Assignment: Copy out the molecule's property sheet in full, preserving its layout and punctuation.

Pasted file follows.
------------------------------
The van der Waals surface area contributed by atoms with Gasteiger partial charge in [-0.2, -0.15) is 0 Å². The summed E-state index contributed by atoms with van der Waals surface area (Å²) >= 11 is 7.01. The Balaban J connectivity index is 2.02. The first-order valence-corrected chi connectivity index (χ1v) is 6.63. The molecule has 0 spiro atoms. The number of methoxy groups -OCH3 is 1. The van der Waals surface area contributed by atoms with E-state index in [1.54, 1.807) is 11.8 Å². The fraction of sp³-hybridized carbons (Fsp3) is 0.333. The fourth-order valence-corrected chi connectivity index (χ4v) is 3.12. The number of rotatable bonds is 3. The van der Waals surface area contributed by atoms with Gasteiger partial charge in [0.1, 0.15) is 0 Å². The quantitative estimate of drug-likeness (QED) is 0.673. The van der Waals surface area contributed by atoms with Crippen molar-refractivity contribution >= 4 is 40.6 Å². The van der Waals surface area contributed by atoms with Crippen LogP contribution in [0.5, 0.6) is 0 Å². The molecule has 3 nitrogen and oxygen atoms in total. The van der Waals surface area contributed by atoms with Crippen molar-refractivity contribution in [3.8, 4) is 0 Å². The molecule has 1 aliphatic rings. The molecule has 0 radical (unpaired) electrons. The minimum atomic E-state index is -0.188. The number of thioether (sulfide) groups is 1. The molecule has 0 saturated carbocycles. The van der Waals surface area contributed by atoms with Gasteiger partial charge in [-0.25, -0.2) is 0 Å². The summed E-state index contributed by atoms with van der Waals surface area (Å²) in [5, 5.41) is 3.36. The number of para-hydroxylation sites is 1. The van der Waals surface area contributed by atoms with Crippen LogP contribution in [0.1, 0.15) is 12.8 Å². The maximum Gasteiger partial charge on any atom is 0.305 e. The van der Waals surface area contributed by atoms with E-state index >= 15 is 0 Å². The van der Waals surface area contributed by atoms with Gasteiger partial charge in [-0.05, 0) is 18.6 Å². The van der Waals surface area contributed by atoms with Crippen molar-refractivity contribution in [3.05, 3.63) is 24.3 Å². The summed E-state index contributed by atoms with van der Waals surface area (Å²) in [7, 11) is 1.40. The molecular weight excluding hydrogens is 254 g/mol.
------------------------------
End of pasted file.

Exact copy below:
The van der Waals surface area contributed by atoms with Gasteiger partial charge in [-0.2, -0.15) is 0 Å². The summed E-state index contributed by atoms with van der Waals surface area (Å²) >= 11 is 7.01. The Balaban J connectivity index is 2.02. The first-order valence-corrected chi connectivity index (χ1v) is 6.63. The molecule has 0 spiro atoms. The number of methoxy groups -OCH3 is 1. The van der Waals surface area contributed by atoms with E-state index in [1.54, 1.807) is 11.8 Å². The fraction of sp³-hybridized carbons (Fsp3) is 0.333. The fourth-order valence-corrected chi connectivity index (χ4v) is 3.12. The number of rotatable bonds is 3. The van der Waals surface area contributed by atoms with Gasteiger partial charge in [0.1, 0.15) is 0 Å². The quantitative estimate of drug-likeness (QED) is 0.673. The van der Waals surface area contributed by atoms with Crippen molar-refractivity contribution >= 4 is 40.6 Å². The van der Waals surface area contributed by atoms with Crippen LogP contribution in [0.5, 0.6) is 0 Å². The molecule has 3 nitrogen and oxygen atoms in total. The van der Waals surface area contributed by atoms with Crippen molar-refractivity contribution in [3.8, 4) is 0 Å². The molecule has 1 aliphatic rings. The molecule has 0 radical (unpaired) electrons. The minimum atomic E-state index is -0.188. The number of thioether (sulfide) groups is 1. The molecule has 0 saturated carbocycles. The van der Waals surface area contributed by atoms with Gasteiger partial charge in [-0.25, -0.2) is 0 Å². The summed E-state index contributed by atoms with van der Waals surface area (Å²) in [5, 5.41) is 3.36. The number of para-hydroxylation sites is 1. The van der Waals surface area contributed by atoms with Crippen LogP contribution in [0.1, 0.15) is 12.8 Å². The maximum Gasteiger partial charge on any atom is 0.305 e. The van der Waals surface area contributed by atoms with E-state index >= 15 is 0 Å². The van der Waals surface area contributed by atoms with Gasteiger partial charge in [-0.05, 0) is 18.6 Å². The van der Waals surface area contributed by atoms with Crippen molar-refractivity contribution in [3.05, 3.63) is 24.3 Å². The summed E-state index contributed by atoms with van der Waals surface area (Å²) in [7, 11) is 1.40. The molecular weight excluding hydrogens is 254 g/mol.